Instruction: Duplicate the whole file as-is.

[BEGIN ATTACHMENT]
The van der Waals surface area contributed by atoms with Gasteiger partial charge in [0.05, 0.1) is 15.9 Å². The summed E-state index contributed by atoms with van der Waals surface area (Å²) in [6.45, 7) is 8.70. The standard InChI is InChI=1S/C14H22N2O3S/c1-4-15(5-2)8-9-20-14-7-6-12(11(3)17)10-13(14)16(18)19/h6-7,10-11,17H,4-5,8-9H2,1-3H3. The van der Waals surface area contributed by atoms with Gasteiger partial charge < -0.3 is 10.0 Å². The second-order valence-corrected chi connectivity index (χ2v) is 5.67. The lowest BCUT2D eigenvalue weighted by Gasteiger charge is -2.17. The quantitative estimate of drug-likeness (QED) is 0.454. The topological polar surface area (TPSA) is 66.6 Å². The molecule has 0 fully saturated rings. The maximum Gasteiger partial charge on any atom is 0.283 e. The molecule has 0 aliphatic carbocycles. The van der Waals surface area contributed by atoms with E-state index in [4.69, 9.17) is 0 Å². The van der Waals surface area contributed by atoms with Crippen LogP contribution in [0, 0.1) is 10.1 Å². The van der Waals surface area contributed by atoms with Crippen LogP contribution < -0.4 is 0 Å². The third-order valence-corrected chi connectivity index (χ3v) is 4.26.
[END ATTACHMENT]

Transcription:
The van der Waals surface area contributed by atoms with Gasteiger partial charge in [0.05, 0.1) is 15.9 Å². The summed E-state index contributed by atoms with van der Waals surface area (Å²) in [6.45, 7) is 8.70. The standard InChI is InChI=1S/C14H22N2O3S/c1-4-15(5-2)8-9-20-14-7-6-12(11(3)17)10-13(14)16(18)19/h6-7,10-11,17H,4-5,8-9H2,1-3H3. The van der Waals surface area contributed by atoms with Gasteiger partial charge < -0.3 is 10.0 Å². The second-order valence-corrected chi connectivity index (χ2v) is 5.67. The lowest BCUT2D eigenvalue weighted by Gasteiger charge is -2.17. The quantitative estimate of drug-likeness (QED) is 0.454. The topological polar surface area (TPSA) is 66.6 Å². The molecule has 0 fully saturated rings. The maximum Gasteiger partial charge on any atom is 0.283 e. The molecule has 0 aliphatic carbocycles. The van der Waals surface area contributed by atoms with E-state index in [4.69, 9.17) is 0 Å². The van der Waals surface area contributed by atoms with Crippen LogP contribution in [0, 0.1) is 10.1 Å². The van der Waals surface area contributed by atoms with Crippen LogP contribution < -0.4 is 0 Å². The third-order valence-corrected chi connectivity index (χ3v) is 4.26.